# A062775 again

Gottfried Helms helms at uni-kassel.de
Mon Dec 22 07:08:40 CET 2003

```T. D. Noe schrieb:
> Because this sequence is multiplicative, we need only give the formula for
> powers of primes.  I have computed the sequence for all prime powers <
> 2500, and found the following formulas empirically:
>
> There are 4 cases: for even and odd primes, and for even and odd powers.
>
> For p=2,
> power 2k-1:	2^(3k-1) (2^k     - 1)
> power 2k:	2^(3k)   (2^(k+1) - 1)
>
> For odd primes p,
> power 2k-1:	p^(3k-2) (p^k     + p^(k-1) - 1)
> power 2k:	p^(3k-1) (p^(k+1) + p^k     - 1)
>
> Regards,
>
> Tony
>
>
Hmmm. I think, there is a serious flaw in the formula.
Think of exponent j=3, prime p=7

Then we have
k=2 , j=2k-1 thus formula 3:

>    power 2k-1:	p^(3k-2) (p^k     + p^(k-1) - 1)

7^(3k-2) (7^k + 7^(k-1) -1)
7^4     * ( 7^2 + 7 - 1)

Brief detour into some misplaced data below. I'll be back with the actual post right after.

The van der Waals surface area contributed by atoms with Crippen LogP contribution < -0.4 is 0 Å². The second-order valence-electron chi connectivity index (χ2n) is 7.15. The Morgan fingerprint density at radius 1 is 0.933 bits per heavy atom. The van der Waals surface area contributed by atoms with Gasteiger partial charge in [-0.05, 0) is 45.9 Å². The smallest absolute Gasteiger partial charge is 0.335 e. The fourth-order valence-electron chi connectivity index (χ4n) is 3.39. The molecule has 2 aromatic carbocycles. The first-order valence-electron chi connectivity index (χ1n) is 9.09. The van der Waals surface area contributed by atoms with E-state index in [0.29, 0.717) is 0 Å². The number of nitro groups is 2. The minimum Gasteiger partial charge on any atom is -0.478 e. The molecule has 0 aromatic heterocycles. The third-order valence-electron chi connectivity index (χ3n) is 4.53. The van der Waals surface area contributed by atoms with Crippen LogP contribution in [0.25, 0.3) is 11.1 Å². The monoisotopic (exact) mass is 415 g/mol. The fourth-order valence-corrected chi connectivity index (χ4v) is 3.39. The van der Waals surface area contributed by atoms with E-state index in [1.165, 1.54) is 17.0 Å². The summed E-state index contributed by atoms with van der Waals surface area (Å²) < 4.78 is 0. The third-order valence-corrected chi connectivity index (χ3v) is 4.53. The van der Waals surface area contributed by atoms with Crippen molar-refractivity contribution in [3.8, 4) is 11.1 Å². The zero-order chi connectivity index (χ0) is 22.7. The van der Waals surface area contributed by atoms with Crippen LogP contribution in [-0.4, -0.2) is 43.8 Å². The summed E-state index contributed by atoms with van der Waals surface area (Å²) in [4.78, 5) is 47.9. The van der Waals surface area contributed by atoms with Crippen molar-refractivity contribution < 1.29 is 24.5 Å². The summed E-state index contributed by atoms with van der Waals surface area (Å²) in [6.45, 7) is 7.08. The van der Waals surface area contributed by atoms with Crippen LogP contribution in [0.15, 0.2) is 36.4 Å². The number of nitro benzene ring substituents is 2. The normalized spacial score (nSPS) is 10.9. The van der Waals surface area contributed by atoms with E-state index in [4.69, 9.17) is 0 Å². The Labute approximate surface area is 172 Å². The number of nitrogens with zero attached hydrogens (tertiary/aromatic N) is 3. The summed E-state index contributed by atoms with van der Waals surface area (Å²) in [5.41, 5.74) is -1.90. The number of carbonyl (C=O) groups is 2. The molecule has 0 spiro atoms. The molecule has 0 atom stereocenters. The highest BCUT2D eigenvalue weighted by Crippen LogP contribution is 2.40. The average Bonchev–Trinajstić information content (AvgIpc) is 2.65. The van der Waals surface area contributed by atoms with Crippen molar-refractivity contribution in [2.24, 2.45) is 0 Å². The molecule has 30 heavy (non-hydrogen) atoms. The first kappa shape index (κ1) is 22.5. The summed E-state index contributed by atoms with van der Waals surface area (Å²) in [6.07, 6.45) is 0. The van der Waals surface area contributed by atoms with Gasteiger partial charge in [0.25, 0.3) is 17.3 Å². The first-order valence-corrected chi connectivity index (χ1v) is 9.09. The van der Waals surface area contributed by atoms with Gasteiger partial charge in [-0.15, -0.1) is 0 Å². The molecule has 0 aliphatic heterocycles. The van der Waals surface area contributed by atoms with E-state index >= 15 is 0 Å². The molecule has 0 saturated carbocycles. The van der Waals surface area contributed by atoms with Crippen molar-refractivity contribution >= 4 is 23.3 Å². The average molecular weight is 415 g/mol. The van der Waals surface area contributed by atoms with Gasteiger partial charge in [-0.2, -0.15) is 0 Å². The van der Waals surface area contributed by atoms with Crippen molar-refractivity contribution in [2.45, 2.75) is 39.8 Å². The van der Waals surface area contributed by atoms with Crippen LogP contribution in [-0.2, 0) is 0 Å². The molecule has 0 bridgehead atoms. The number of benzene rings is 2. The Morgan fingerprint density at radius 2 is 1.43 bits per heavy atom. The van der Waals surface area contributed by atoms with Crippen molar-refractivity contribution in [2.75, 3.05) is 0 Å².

7^4     * 55

The number, that I computed empirically is 55 - just the rightmost
parentheses alone. So may be a typo is in the first part?

For p=11 I got empirically a_3(11) = 121 , but this formula
gives

A_(11) = 11^4 * (121 + 11 -1 ) = 11^4 * 131

where even the right factor 131 is different to my result of counting
and could not be corrected by any correction of the p^(3k-2)-term.

Gottfried Helms

my empirical results for A_3(i)  i=1 to 64

i       A_3(i)
-----------------
1	1
2	4
3	9
4	20
5	25
6	36
7	55
8	112
9	189
10	100
11	121
12	180
13	109
14	220
15	225
16	448
17	289
18	756
19	487
20	500
21	495
22	484
23	529
24	1008
25	725
26	436
27	2187
28	1100
29	841
30	900
31	1081
32	2048
33	1089
34	1156
35	1375
36	3780
37	973
38	1948
39	981
40	2800
41	1681
42	1980
43	1513
44	2420
45	4725
46	2116
47	2209
48	4032
49	2989
50	2900
51	2601
52	2180
53	2809
54	8748
55	3025
56	6160
57	4383
58	3364
59	3481
60	4500
61	3781
62	4324
63	10395
64	10240

```